“It’s one of the busiest, most compressed with the resources available in such a short amount of time, and with such high stakes with all the structures there,” Moody said. “It took me a long time to get to sleep that night.”

Up to five helicopters worked at a time, “daisy-chaining” to the Methow River, filling up buckets, dumping water and then returning to refill over and over again, said Moody. The scoopers flew back and forth to Pearrygin Lake for water.

“It was a small airspace and a quick turnaround,” Moody said.

Despite the ferocious battle from the air, 36 structures were burned — 10 of them homes.

“This is an excellent example of how cured out and dry your fuels are, particularly the grasses,” said Dave Carter, operations chief for the Carlton Complex Incident Management Team, which took over management of the Rising Eagle Road Fire. “That thing took off … even though we had all those helicopters.”

As the fire raged, Okanogan County Sheriff Frank Rogers drove through threatened residential areas to tell people to evacuate. At one point flames closed over the hood of his patrol car, and he was forced to retreat, Rogers said.

As the fire moved north, it approached to within about one-half mile of Liberty Bell High School, where the incident command for the Carlton Complex Fire is located.

Homes were lost or damaged in and around Signal Hill Road, Hoot ‘N Holler, Rising Eagle Road and Wandling Road. Evacuation orders were issued for threatened residential areas including Pine Forest and Twin Lakes. The battle against the fire was mostly over by Friday night.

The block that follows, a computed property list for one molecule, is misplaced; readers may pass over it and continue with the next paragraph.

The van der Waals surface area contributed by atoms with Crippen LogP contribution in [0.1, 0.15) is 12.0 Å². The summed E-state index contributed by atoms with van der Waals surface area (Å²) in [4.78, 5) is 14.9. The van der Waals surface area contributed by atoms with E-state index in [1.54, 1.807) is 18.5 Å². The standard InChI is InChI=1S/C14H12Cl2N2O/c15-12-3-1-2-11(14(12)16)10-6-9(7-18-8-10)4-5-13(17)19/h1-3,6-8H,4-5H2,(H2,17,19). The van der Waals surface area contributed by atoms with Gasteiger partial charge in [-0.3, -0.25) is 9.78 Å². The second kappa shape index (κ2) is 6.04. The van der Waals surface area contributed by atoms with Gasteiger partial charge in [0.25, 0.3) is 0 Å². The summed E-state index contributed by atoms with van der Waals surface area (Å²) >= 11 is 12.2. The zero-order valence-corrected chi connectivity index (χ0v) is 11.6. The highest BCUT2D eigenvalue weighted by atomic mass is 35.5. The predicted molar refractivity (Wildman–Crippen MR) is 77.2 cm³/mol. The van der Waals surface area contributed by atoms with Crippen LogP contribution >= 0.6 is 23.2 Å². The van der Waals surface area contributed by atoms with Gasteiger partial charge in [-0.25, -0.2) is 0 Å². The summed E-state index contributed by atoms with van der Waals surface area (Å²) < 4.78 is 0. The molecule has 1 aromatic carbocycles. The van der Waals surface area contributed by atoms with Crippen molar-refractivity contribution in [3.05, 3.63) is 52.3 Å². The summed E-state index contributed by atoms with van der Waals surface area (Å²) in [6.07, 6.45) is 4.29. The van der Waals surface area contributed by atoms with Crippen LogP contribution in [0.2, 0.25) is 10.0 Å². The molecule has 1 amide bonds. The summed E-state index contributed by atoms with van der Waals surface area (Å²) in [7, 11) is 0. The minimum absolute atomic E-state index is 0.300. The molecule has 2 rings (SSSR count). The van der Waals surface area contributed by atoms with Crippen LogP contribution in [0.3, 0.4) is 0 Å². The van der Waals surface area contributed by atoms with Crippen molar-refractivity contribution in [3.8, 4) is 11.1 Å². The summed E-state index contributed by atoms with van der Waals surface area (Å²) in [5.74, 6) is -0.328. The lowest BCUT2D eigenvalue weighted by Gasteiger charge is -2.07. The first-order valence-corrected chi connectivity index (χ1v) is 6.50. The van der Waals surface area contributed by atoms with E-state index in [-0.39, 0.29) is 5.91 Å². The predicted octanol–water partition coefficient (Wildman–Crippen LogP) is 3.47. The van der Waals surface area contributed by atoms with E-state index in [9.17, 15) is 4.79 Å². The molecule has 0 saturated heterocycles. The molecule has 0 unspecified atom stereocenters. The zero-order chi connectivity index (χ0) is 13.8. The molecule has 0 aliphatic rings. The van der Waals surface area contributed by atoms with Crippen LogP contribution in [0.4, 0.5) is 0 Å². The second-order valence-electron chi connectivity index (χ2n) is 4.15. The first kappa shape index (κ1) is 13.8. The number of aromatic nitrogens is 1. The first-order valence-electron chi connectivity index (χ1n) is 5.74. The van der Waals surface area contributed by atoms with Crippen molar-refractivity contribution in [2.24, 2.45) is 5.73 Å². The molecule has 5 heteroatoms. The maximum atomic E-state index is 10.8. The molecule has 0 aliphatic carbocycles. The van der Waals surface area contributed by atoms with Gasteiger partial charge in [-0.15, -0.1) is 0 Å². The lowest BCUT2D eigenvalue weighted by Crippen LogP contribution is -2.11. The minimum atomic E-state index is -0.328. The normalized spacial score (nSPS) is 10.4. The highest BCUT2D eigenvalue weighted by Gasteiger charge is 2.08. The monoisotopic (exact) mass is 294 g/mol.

The fire damaged an Okanogan County Electric Cooperative power line that runs through the Hoot ‘N Holler neighborhood and serves the upper Twisp River, leaving many customers without power.

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Then, the storm

About 24 hours after the fire, on Saturday afternoon (Aug. 2), an intense and fast-moving rain and windstorm blew through the valley, ripping huge trees up by their roots, breaking others in half, dropping them onto roadways, houses, cars and power lines. A weather specialist at the Carlton Complex headquarters estimated wind gusts at up to 58 miles per hour.

Residents told stories of trees falling across the roadway as they drove during the storm. Another resident said she fled her home when tree branches punched through a bathroom ceiling.

A Hoot ‘N Holler resident, whose home narrowly survived the fire that came within a few feet the day before, found a tree lying across the roof of the house the next day.

The wind damage caused further power outages as branches and trees took down power lines. David Gottula, manager of the electric co-op, said it appeared there were “scattered microbursts all around” that created pockets of destruction.

“Some places were worse than others. Hoot ‘N Holler looked like that game, pick-up-sticks. We had to get an excavator in there just to get to the [power] line,” Gottula said.

His linemen also reported extensive damage in the Twin Lakes and Wolf Creek Road areas, and the upper part of Twisp River Road. Power was returned by Tuesday (Aug. 5) to most customers impacted by fire and storm.

There was good news for residents, many in the badly damaged southern part of the valley, who have been without power for almost three weeks since the mid-July fires.

The Okanogan County Public Utility District (PUD) anticipates that power will be restored to almost all customers who lost power, including those in the most heavily damaged areas, by this weekend. Crews from other utilities that have been helping with the repairs will be leaving this week.